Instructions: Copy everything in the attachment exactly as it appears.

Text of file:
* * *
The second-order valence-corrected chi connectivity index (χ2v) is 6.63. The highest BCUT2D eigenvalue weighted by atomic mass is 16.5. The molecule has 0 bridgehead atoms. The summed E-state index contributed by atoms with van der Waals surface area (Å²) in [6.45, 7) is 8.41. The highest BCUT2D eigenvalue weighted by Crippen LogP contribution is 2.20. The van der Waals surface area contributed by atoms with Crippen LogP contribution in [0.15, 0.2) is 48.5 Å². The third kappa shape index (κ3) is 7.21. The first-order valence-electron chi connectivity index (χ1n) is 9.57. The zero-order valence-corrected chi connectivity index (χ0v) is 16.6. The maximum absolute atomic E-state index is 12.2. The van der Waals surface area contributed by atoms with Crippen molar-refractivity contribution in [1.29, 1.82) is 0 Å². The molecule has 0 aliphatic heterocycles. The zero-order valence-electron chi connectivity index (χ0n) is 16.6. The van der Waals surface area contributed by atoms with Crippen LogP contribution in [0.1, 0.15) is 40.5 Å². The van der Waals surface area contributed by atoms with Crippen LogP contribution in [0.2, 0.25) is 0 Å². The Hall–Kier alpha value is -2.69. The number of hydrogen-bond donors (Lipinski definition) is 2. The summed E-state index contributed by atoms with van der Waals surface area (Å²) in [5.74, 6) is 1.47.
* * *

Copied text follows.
The second-order valence-corrected chi connectivity index (χ2v) is 6.63. The highest BCUT2D eigenvalue weighted by atomic mass is 16.5. The molecule has 0 bridgehead atoms. The summed E-state index contributed by atoms with van der Waals surface area (Å²) in [6.45, 7) is 8.41. The highest BCUT2D eigenvalue weighted by Crippen LogP contribution is 2.20. The van der Waals surface area contributed by atoms with Crippen LogP contribution in [0.15, 0.2) is 48.5 Å². The third kappa shape index (κ3) is 7.21. The first-order valence-electron chi connectivity index (χ1n) is 9.57. The zero-order valence-corrected chi connectivity index (χ0v) is 16.6. The maximum absolute atomic E-state index is 12.2. The van der Waals surface area contributed by atoms with Crippen molar-refractivity contribution in [1.29, 1.82) is 0 Å². The molecule has 0 aliphatic heterocycles. The zero-order valence-electron chi connectivity index (χ0n) is 16.6. The van der Waals surface area contributed by atoms with Crippen LogP contribution in [0.1, 0.15) is 40.5 Å². The van der Waals surface area contributed by atoms with Crippen LogP contribution in [0.2, 0.25) is 0 Å². The Hall–Kier alpha value is -2.69. The number of hydrogen-bond donors (Lipinski definition) is 2. The summed E-state index contributed by atoms with van der Waals surface area (Å²) in [5.74, 6) is 1.47.